British betting odds point to 'messy' election

17th April 2015, Comments 0 comments

British bookmakers were offering Friday their shortest-ever odds on a hung parliament in next month's general election, with David Cameron's survival as prime minister too close to call.

Cameron's Conservatives are the clear favourites to win more seats than any other party in the May 7 vote, but betting firms predict that will not be enough to keep him in office.

Indeed, bookmakers reckon a minority government of the current main opposition Labour Party, led by Ed Miliband, is the most likely outcome.

Betting chain William Hill now have a hung parliament at odds of 1/8, meaning they reckon there's an eight in nine chance that it will happen.

Bookmakers have Cameron's centre-right Tories as odds-on to win the most seats, meaning it is considered more likely to happen than not. Ladbrokes have them at 1/2 and centre-left Labour at 13/8.

However, when it comes to forming a government, they reckon a Labour minority administration -- backed up by smaller, left-wing parties -- is the most likely election outcome.

If no single party wins a majority, it is not necessarily the party with the most seats which gets to form the next government.

Labour could win fewer seats than the Tories and still take power if it can secure the backing of other, smaller parties to boost its numbers and create a parliamentary majority.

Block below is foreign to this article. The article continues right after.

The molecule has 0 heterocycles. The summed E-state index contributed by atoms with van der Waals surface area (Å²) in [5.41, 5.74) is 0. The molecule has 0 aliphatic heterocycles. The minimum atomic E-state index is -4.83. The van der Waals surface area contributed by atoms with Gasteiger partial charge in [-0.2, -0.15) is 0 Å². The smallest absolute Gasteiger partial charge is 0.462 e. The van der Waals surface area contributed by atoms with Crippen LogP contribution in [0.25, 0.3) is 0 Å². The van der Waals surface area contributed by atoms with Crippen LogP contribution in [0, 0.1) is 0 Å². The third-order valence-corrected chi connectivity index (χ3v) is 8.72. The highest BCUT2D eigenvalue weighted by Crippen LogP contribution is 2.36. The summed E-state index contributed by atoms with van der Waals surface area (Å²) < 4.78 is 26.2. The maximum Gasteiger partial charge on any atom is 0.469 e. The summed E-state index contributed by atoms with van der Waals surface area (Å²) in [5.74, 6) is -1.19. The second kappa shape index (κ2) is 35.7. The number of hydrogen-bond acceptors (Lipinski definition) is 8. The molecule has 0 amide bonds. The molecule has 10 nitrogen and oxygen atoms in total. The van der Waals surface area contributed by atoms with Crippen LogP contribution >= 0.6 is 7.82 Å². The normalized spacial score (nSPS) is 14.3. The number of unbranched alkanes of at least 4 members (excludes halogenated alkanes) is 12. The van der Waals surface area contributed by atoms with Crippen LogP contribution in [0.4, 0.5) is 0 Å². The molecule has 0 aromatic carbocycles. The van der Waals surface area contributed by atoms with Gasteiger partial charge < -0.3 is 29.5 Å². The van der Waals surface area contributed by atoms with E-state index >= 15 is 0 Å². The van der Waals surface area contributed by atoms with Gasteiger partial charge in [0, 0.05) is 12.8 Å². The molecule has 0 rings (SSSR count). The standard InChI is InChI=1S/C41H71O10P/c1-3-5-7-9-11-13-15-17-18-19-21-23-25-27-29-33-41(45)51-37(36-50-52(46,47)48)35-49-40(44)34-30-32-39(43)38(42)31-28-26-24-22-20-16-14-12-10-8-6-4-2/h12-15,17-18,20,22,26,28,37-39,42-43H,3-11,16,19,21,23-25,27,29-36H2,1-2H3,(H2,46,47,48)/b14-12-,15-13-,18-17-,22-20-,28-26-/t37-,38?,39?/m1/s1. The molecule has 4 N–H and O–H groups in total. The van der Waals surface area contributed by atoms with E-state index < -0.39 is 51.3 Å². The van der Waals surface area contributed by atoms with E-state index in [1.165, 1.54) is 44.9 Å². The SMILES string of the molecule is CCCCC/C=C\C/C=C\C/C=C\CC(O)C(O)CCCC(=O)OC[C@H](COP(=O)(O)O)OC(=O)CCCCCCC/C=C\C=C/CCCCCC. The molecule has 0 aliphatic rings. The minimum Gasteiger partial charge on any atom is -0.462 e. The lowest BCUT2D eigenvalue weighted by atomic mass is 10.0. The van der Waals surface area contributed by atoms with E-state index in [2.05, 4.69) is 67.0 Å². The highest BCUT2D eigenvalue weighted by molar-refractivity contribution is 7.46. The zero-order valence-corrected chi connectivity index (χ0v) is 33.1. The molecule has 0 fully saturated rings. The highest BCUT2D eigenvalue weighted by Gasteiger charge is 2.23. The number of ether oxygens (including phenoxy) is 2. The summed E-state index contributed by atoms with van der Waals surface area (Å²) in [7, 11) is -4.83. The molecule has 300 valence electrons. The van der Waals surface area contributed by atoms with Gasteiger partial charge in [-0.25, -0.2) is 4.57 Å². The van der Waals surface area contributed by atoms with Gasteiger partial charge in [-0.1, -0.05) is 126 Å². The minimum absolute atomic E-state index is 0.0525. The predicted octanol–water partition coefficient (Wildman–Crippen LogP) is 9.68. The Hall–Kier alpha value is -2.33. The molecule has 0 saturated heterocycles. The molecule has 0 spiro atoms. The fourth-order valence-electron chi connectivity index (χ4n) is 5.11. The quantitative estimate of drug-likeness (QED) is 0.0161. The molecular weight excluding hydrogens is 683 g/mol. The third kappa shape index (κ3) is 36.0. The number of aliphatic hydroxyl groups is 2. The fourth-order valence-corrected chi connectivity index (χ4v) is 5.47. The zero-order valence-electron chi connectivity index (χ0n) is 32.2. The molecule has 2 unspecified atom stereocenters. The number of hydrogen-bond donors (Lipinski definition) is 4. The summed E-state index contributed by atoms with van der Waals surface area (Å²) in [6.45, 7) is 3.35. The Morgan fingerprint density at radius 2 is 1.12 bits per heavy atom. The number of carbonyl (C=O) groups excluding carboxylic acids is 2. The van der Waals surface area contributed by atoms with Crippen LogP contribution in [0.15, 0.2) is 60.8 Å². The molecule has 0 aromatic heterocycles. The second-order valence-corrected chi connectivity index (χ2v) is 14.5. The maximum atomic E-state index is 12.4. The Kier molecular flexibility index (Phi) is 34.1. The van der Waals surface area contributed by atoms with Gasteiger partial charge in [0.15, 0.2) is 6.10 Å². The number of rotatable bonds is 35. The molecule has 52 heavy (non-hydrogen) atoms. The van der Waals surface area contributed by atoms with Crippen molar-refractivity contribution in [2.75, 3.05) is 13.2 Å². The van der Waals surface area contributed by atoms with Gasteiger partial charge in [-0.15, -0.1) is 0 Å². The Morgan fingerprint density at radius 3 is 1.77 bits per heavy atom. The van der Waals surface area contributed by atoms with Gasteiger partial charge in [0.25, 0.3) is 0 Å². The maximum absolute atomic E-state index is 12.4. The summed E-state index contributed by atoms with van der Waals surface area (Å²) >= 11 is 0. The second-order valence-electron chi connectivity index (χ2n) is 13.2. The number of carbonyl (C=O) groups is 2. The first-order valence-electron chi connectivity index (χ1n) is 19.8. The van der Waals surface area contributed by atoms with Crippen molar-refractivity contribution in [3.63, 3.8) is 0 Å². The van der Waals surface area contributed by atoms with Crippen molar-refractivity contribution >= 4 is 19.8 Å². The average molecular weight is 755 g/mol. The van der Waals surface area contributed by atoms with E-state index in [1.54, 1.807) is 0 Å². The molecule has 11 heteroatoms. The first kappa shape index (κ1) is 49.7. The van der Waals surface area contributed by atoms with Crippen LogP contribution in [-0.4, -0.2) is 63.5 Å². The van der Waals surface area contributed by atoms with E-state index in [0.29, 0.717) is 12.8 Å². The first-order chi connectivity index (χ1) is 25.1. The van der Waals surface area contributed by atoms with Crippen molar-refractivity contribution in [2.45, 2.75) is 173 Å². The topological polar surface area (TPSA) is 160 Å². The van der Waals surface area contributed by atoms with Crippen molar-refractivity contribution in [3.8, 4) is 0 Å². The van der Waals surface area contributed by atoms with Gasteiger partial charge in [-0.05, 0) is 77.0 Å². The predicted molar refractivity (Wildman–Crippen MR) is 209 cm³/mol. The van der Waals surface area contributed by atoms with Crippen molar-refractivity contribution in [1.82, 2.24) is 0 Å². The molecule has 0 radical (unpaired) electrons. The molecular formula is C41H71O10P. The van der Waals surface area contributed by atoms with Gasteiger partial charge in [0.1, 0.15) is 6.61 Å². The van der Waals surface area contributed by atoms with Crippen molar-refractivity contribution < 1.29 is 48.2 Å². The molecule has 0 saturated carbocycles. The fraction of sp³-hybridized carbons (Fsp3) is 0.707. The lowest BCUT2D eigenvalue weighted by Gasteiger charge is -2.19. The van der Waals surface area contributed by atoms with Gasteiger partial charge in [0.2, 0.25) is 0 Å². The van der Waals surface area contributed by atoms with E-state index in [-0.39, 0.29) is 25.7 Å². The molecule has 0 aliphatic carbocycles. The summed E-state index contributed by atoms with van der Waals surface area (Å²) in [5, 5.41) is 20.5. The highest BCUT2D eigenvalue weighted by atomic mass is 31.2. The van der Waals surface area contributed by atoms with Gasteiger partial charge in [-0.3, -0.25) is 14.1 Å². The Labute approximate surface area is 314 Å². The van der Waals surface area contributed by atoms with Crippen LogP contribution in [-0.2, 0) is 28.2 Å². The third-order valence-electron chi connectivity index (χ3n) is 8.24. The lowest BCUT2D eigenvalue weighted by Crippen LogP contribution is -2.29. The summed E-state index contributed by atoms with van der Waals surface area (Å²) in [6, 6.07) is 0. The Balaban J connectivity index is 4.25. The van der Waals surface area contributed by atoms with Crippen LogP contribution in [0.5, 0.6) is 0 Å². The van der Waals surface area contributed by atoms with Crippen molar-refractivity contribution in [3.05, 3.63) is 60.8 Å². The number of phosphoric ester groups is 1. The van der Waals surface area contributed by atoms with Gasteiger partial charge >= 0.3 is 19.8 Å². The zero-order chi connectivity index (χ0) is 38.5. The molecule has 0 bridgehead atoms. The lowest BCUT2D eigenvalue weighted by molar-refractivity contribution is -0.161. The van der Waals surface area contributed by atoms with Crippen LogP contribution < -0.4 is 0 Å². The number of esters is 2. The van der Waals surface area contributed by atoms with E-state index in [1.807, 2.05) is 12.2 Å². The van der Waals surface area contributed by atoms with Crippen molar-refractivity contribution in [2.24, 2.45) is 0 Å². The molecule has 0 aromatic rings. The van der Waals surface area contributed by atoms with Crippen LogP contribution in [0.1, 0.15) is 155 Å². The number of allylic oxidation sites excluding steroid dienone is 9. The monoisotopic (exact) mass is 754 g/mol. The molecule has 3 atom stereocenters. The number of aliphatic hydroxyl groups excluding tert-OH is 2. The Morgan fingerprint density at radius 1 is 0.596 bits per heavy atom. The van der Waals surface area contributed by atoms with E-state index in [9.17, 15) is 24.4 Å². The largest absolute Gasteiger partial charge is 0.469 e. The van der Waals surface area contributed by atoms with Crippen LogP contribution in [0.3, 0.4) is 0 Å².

"The main market people are betting on is for the most seats and most votes. At the moment the Tories are odds-on in both of those," Ladbrokes spokeswoman Jessica Bridge told AFP.

"The post-election government is where it gets very, very messy."

Paddy Power have a Labour minority at 13/8, then a Conservative minority at 5/2 and a Conservative majority at 6/1, the same as a second Conservative-Liberal Democrat coalition. A Labour-Liberal coalition is 8/1, then a Labour majority 16/1.

A Conservative-Labour coalition is 25/1, very much an outside chance.

Bridge said: "Labour are ever so slightly favourites for a minority government because when you look at who the Tories and Labour can buddy up with... Labour can obviously turn to the SNP (Scottish National Party) very easily."

So with the polls neck and neck, Miliband is considered as likely as Cameron to secure Downing Street.

"The good news for Mr Miliband is that for the first time Hills have him as 10/11 joint-favourite, along with David Cameron, in their market on who will become prime minister," said William Hill spokesman Graeme Sharpe.

"The bad is that Hills offer 4/7 that he will no longer be Labour leader on January 1, 2016 -- 5/4 that he is."

© 2015 AFP

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